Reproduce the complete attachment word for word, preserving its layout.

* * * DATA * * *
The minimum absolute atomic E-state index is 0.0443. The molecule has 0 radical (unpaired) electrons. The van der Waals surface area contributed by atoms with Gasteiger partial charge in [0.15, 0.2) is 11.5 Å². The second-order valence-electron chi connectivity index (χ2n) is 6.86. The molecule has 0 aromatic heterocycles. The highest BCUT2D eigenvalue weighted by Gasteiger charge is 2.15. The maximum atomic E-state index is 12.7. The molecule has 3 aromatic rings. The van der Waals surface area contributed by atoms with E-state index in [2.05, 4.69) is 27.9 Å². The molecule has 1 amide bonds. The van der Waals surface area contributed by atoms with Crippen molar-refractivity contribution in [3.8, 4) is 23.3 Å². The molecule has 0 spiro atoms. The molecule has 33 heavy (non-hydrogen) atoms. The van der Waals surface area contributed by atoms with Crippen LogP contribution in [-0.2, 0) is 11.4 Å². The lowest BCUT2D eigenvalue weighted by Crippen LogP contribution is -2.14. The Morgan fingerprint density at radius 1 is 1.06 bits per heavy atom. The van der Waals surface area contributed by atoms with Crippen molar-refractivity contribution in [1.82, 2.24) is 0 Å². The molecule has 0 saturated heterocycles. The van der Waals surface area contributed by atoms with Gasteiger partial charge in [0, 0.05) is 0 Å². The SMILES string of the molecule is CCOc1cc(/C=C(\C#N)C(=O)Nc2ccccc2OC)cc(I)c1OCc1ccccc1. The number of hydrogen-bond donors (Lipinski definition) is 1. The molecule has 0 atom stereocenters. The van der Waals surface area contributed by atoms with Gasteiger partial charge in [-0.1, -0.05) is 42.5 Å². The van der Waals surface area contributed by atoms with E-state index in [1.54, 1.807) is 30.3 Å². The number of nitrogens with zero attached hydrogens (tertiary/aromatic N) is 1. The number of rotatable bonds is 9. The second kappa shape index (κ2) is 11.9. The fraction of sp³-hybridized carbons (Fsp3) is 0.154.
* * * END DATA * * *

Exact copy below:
The minimum absolute atomic E-state index is 0.0443. The molecule has 0 radical (unpaired) electrons. The van der Waals surface area contributed by atoms with Gasteiger partial charge in [0.15, 0.2) is 11.5 Å². The second-order valence-electron chi connectivity index (χ2n) is 6.86. The molecule has 0 aromatic heterocycles. The highest BCUT2D eigenvalue weighted by Gasteiger charge is 2.15. The maximum atomic E-state index is 12.7. The molecule has 3 aromatic rings. The van der Waals surface area contributed by atoms with E-state index in [2.05, 4.69) is 27.9 Å². The molecule has 1 amide bonds. The van der Waals surface area contributed by atoms with Crippen molar-refractivity contribution in [3.8, 4) is 23.3 Å². The molecule has 0 spiro atoms. The molecule has 33 heavy (non-hydrogen) atoms. The van der Waals surface area contributed by atoms with Crippen LogP contribution in [-0.2, 0) is 11.4 Å². The lowest BCUT2D eigenvalue weighted by Crippen LogP contribution is -2.14. The Morgan fingerprint density at radius 1 is 1.06 bits per heavy atom. The van der Waals surface area contributed by atoms with Crippen molar-refractivity contribution in [1.82, 2.24) is 0 Å². The molecule has 0 saturated heterocycles. The van der Waals surface area contributed by atoms with Gasteiger partial charge in [0, 0.05) is 0 Å². The SMILES string of the molecule is CCOc1cc(/C=C(\C#N)C(=O)Nc2ccccc2OC)cc(I)c1OCc1ccccc1. The number of hydrogen-bond donors (Lipinski definition) is 1. The molecule has 0 atom stereocenters. The van der Waals surface area contributed by atoms with Gasteiger partial charge in [-0.1, -0.05) is 42.5 Å². The van der Waals surface area contributed by atoms with E-state index in [1.54, 1.807) is 30.3 Å². The number of nitrogens with zero attached hydrogens (tertiary/aromatic N) is 1. The number of rotatable bonds is 9. The second kappa shape index (κ2) is 11.9. The fraction of sp³-hybridized carbons (Fsp3) is 0.154.